Guest Contributor | Jul 3, 2019 | 0
Is there an El Nino coming?
The controlling wind flow in both hemispheres is that of the Trade Winds which feed the Torrid Zone and its core rainfall belt (the Inter-Tropical Convergence Zone: ITCZ) with a regular, reliable moist air inflow. This Torrid Zone matches its latitude range with the Solstice, north and south, to describe our seasons. This sets up an imbalance which intermittently adjusts itself: Nature at work! This adjustment is described as an oscillation, a negative departure, from the normal. The term El Nino (sea-surface temperature initially) coupled with the Oscillation is applied and weather patterns, world-wide, have been matched to this El Nino/Southern Oscillation.
This is where we come in.
Across our climate record, these oscillatory effects dictate influences on our Arid Climate.
We have proven increases in temperature and a warming aspect is evident in the climate. At home, we have witnessed a southward advance of the Torrid Zone, advecting tropical Congo air into our northern skies. The resultant rains brought an unusual level of consistency. Further afield, the oscillation identity during the past 20 and more calendar years switches from the negative to the positive while retaining the positive airflow pattern (La Nina) throughout. The positive oscillation is identified by a north to south flow rather than a zonal flow which is west to east, zonal, A moister advection range is present rather than a drier limit to a moist inflow.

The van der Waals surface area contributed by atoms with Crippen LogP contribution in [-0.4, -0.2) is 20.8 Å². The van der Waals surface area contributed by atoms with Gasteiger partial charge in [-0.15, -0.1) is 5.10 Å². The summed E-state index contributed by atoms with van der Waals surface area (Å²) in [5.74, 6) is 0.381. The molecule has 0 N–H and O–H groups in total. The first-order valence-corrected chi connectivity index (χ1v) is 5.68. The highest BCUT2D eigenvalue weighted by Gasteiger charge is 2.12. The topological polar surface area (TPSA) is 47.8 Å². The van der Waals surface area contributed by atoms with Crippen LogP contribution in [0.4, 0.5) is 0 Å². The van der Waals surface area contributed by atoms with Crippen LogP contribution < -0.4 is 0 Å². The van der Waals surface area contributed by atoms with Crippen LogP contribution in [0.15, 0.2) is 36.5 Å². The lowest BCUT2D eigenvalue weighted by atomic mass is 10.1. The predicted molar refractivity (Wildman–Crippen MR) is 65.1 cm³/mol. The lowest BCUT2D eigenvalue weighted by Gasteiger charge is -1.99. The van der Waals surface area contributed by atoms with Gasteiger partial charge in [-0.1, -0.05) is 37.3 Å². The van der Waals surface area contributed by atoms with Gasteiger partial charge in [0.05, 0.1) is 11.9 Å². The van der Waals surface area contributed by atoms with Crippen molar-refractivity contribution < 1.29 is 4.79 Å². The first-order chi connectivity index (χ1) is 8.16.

It does appear that the various weather models may not have a full grasp of this subtle departure. The oscillatory identity is based on data from Darwin and Tahiti: both are sufficiently close to the Torrid Zone, so this annual extension has embraced them accordingly. Surface and lower level ranges of synoptics respond to this extension with a persistent repositioning of high pressure cores some 10o further south. The overall evidence is that the La Nina has collapsed, despite the Pacific Ocean convergence zone indicating a negative oscillation.
In spite of the parameters associated with a positive range persisting the likely results are out of step. High Pressure cores (frequently stronger than 1030hPa) enable steady outflows of the Trades to maintain cooler air advection toward the ITCZ. Observations are noting inconsistency where sea temperatures are concerned.
But the urgency, because of recorded effects not only on our day-to-day weather but also on derogatory effects across a season, demands attention.
From our angle, it is difficult to see a reversal of the trends of the past decade and more. There was one disappointing rainfall season/year overall (2007) when the moist aid advection was restricted but otherwise, by our standards wetter prospects prevailed for most of the past nine years.
Currently, outlooks remain limited to neutral with an open eye toward a negative inclination. Do we rely on a rainfall year pattern like 2010 to recur? It is difficult to deny because our unique geography may well exert its more rainfall favourable bias. It does imply that existing knowledge of previous oscillatory events maybe outdated or at least distorted from the less favourable stance.